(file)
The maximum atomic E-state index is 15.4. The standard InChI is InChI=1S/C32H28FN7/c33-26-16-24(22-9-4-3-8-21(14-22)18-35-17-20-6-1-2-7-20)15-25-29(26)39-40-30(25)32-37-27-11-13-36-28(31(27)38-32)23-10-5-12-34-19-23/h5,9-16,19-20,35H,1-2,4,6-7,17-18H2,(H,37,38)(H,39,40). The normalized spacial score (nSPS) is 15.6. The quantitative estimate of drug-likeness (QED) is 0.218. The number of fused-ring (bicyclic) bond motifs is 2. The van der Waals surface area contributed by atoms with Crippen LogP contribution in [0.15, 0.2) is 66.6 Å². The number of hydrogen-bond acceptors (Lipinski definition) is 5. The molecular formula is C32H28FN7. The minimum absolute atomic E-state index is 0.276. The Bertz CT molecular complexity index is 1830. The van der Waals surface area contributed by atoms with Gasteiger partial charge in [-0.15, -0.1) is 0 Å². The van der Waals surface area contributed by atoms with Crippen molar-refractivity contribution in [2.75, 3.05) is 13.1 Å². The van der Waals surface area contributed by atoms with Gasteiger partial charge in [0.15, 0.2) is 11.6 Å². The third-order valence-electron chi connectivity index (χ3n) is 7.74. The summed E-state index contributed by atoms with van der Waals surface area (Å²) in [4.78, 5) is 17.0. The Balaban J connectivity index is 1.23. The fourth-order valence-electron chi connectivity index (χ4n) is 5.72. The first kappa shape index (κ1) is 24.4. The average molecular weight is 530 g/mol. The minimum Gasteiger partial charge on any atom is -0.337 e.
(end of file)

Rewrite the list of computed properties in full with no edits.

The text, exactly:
The maximum atomic E-state index is 15.4. The standard InChI is InChI=1S/C32H28FN7/c33-26-16-24(22-9-4-3-8-21(14-22)18-35-17-20-6-1-2-7-20)15-25-29(26)39-40-30(25)32-37-27-11-13-36-28(31(27)38-32)23-10-5-12-34-19-23/h5,9-16,19-20,35H,1-2,4,6-7,17-18H2,(H,37,38)(H,39,40). The normalized spacial score (nSPS) is 15.6. The quantitative estimate of drug-likeness (QED) is 0.218. The number of fused-ring (bicyclic) bond motifs is 2. The van der Waals surface area contributed by atoms with Crippen LogP contribution in [0.15, 0.2) is 66.6 Å². The number of hydrogen-bond acceptors (Lipinski definition) is 5. The molecular formula is C32H28FN7. The minimum absolute atomic E-state index is 0.276. The Bertz CT molecular complexity index is 1830. The van der Waals surface area contributed by atoms with Gasteiger partial charge in [-0.15, -0.1) is 0 Å². The van der Waals surface area contributed by atoms with Crippen molar-refractivity contribution in [2.75, 3.05) is 13.1 Å². The van der Waals surface area contributed by atoms with Gasteiger partial charge in [0.15, 0.2) is 11.6 Å². The third-order valence-electron chi connectivity index (χ3n) is 7.74. The summed E-state index contributed by atoms with van der Waals surface area (Å²) in [4.78, 5) is 17.0. The Balaban J connectivity index is 1.23. The fourth-order valence-electron chi connectivity index (χ4n) is 5.72. The first kappa shape index (κ1) is 24.4. The average molecular weight is 530 g/mol. The minimum Gasteiger partial charge on any atom is -0.337 e.